The race to replace Louisiana Gov. Bobby Jindal is shaping up to be one of the most expensive competitive gubernatorial campaigns in the state’s history.
Based on campaign finance reports filed this week, Republican U.S. Sen. David Vitter is leading the pack, having raised $1.14 million since the beginning of the 2015. Vitter’s campaign has $4.2 million in the bank, with six months left until Election Day.
A separate pro-Vitter political action committee, the Fund for Louisiana’s Future, meanwhile, reported having raised $677,000 so far this year and has $3.55 million cash remaining.
“We are getting an incredible response all across Louisiana who want to join our campaign to build a brighter future for Louisiana,” Vitter said in a statement on his fundraising efforts. “We face enormous challenges in Louisiana. But if we meet them head on — with strong leadership and real solutions — we can take advantage of historic opportunities and make great gains. This outpouring of support gives us real momentum to accomplish our goals.”
Vitter faces Republican Public Service Commissioner Scott Angelle, Republican Lt. Gov. Jay Dardenne and Democratic state Rep. John Bel Edwards, of Amite, in the Oct. 24 election. A runoff will be held Nov. 21 if no candidate gets more than 50 percent of the vote.
The reports filed this week, which cover Jan. 1 to April 17, reflect a brisk fundraising period for the four major gubernatorial candidates. Jindal, a Republican who is considering a run for president in 2016, can’t seek re-election this year because of a term limit.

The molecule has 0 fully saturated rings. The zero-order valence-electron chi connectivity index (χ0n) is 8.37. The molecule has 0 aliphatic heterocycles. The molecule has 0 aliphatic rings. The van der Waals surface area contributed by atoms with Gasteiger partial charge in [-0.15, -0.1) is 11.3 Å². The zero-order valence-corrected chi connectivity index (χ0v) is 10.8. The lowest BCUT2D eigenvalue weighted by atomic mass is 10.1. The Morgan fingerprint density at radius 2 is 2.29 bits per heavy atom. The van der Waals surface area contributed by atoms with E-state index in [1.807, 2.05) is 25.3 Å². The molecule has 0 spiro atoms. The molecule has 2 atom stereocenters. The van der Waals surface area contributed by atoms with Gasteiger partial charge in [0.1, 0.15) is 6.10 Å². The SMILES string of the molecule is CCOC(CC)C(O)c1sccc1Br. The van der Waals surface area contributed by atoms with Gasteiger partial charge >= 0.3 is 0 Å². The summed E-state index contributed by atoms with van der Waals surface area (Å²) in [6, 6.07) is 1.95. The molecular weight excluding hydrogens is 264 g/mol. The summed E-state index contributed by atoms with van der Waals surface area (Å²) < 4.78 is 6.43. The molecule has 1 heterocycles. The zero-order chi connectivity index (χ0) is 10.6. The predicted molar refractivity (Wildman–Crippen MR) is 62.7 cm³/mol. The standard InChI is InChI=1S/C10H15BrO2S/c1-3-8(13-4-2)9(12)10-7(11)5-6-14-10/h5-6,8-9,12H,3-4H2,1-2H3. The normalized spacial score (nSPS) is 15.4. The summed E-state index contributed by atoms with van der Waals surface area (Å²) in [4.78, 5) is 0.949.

On the fundraising side, Angelle’s campaign raised $641,000 during the reporting period and had $1.2 million left in its coffers. Louisiana Rising PAC, which is reportedly supporting Angelle’s candidacy, had not filed a first quarter report as of Tuesday evening.
Dardenne has raised about $520,000 in 2015. His campaign reported having $1.8 million cash remaining. Now or Never PAC, which has come out in favor of Dardenne, also had not filed a first quarter report as of Tuesday evening.
Meanwhile, Edwards’ campaign raised about $230,000 during the first quarter of the year, ending with $894,000 cash on hand.
Jindal spent about $10 million in 2011 to run a largely unchallenged bid for a second term. He won the primary outright with about 66 percent of the vote. During the last open race for the governor’s office, the four best-financed candidates spent about $32 million combined.
The major candidates this cycle spent $1.8 million just the first quarter of 2015, not counting expenditures for the two PACs that had not yet filed.
Under campaign finance laws, the PACs can’t collaborate with the candidate’s official campaigns. Much of the money that the pro-Vitter Fund for Louisiana’s Future PAC spent went toward consulting and opposition research. America Rising, a well-known Republican opposition research firm, was paid at least $16,000. An America Rising campaign tracker has been spotted at several events, recording gubernatorial candidates’ appearances.
Angelle’s campaign has spent the most this year at $851,000, which has included consulting fees as well as early television commercials in the race. Angelle, of Breaux Bridge, has been on an aggressive campaign introducing himself to voters. He briefly was appointed lieutenant governor in 2010 after Mitch Landrieu became mayor of New Orleans.
Dardenne and Edwards each spent less than $200,000 since the first of the year, while Vitter’s campaign spent about $372,000 during the reporting period.